Department of Pediatrics

Clinical Science Category (Resident)
Heidi Michael – Retrospective analysis of patients entering the Maternal Addiction and Recovery Center (MARC) program evaluating pregnancy and neonatal outcomes
Department of Obstetrics and Gynecology

ORAL PRESENTATIONS

Basic Science Category
M. Allison Wolf – Benzyl Isothiocyanate Sensitizes Hnscc Cells To Cisplatin, And Inhibits Hnscc Cell Migration And Invasion
Department of Biochemistry and Microbiology

Clinical Science Category (Student)
Rebecca M. Hayes – Development of Phone Application for Congestive Heart Failure Patients in a Rural Setting
Department of Internal Medicine

Clinical Science Category (Resident)
Jodi Pitsenbarger – Total Postnatal Opiate Exposure Using Two Different Weaning Methods in Infants with Neonatal Abstinence Syndrome
Department of Pediatrics

Dr. Richard M. Niles, vice dean for biomedical sciences at the school of medicine, congratulated all the winners, saying, “We had more than 80 presentations this year and the competition was outstanding. It is quite exciting to see all the fascinating research being done at our medical school and to know these students will be making a real difference in the lives and health of those who live in our communities.”

For more information about Research Day, contact the Office of Continuing Medical Education at 304-691-1770.

Marshall School of Medicine researchers and students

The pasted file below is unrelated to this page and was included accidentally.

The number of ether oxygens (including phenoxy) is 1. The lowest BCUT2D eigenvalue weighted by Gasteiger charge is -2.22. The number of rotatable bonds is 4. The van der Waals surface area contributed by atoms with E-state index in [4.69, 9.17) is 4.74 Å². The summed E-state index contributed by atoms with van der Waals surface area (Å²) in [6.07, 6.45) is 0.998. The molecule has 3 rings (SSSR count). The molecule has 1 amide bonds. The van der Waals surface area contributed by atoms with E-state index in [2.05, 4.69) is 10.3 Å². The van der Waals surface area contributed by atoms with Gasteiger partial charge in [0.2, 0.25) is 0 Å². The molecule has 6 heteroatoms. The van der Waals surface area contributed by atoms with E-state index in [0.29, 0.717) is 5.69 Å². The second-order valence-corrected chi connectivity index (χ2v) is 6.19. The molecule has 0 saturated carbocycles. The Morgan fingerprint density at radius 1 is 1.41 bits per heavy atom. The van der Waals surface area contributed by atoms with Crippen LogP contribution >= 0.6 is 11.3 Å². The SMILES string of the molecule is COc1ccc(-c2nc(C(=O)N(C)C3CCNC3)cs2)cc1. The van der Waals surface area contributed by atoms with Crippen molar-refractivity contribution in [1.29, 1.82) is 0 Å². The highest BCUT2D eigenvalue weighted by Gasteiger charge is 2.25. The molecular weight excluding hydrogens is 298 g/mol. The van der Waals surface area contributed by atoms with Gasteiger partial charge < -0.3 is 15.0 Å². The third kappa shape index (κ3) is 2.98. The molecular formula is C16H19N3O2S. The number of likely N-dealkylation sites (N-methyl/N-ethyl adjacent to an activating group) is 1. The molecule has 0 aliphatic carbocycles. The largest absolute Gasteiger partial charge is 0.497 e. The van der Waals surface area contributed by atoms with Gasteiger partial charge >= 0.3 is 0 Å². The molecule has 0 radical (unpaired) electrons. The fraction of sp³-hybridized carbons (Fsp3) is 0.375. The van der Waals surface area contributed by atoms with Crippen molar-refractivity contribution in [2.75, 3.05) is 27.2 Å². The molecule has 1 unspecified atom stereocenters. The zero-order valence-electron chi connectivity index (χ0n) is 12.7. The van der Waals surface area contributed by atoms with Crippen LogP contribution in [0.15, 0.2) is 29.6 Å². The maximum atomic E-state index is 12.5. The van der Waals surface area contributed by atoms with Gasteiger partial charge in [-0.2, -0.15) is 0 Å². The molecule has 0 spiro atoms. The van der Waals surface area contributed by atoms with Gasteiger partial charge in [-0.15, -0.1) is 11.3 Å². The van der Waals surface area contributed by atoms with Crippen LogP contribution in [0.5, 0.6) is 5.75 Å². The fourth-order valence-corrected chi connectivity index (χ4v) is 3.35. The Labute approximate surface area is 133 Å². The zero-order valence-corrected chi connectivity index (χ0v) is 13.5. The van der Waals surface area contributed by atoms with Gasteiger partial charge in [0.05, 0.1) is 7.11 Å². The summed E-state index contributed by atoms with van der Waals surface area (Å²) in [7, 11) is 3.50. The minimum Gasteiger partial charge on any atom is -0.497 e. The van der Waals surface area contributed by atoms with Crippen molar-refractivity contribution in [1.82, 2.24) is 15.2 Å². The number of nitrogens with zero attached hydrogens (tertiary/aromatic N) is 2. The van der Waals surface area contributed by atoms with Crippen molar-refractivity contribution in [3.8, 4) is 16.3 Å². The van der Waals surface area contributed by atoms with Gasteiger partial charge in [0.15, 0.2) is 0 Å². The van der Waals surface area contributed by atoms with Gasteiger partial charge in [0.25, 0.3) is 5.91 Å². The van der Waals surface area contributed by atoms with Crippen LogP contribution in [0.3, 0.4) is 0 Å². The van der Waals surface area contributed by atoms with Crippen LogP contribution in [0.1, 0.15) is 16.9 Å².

HUNTINGTON, W.Va. – Researchers with the Joan C. Edwards School of Medicine will present their findings at the national Orthopaedic Research Society (ORS) meeting in New Orleans that began Saturday.

Maria Serrat, Ph.D.Dr. Maria A. Serrat, assistant professor in the department of anatomy at the school of medicine and a clinical assistant professor in the department of orthopaedics, will present her team’s research model on the effects of temperature on the acceleration of bone growth in mice.

“We developed a model to study how the application of heat on the body’s surface can stimulate bone elongation,” Serrat said.  “By validating this model, we are looking at future possible clinical treatments to lengthen bones in children with growth issues or orthopaedic trauma using non-invasive methods.”

Serrat’s team includes Dr. Franklin D. Shuler, a professor in the department of orthopaedics, vice chair of research for the department of orthopaedics, and medical director for the Senior Fracture Program at Cabell Huntington Hospital. He says the opportunity to present on this national platform speaks highly of Marshall’s program.

“To have a podium presentation at this high-level meeting truly indicates that the faculty at Marshall are participating in leading-edge musculoskeletal research that has the capability of transforming patient care,” Shuler said.

Along with Serrat and Shuler, the following students participated in the research:

  • Justin M. Godby, first-year medical studentHolly Tamski, Ph.D. student
  • Thomas J. Schlierf, fourth-year medical student
  • Laura M. Stanko, second-year medical student
  • Holly L. Tamski, biomedical sciences doctoral student

Morgan L. Efaw, former biomedical sciences student at Marshall, also was a member of the team.

Also presenting a poster at the ORS meeting is third-year medical student Alexander H. Slocum, Jr., Ph.D. who, along with collaborators from Massachusetts Institute of Technology, will showcase their findings, “Enhancing Orthopaedic Joint Lubrication using Synovial Fluid Impregnated Super-Wetting Porous Coatings,” an investigation reviewing ways of improving the use of prosthetic implants.

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Dr. Maria Serrat also was selected as the featured researcher in Marshall University’s School of Medicine Biomedical Sciences magazine, We Are…Bridging Medicine and Science.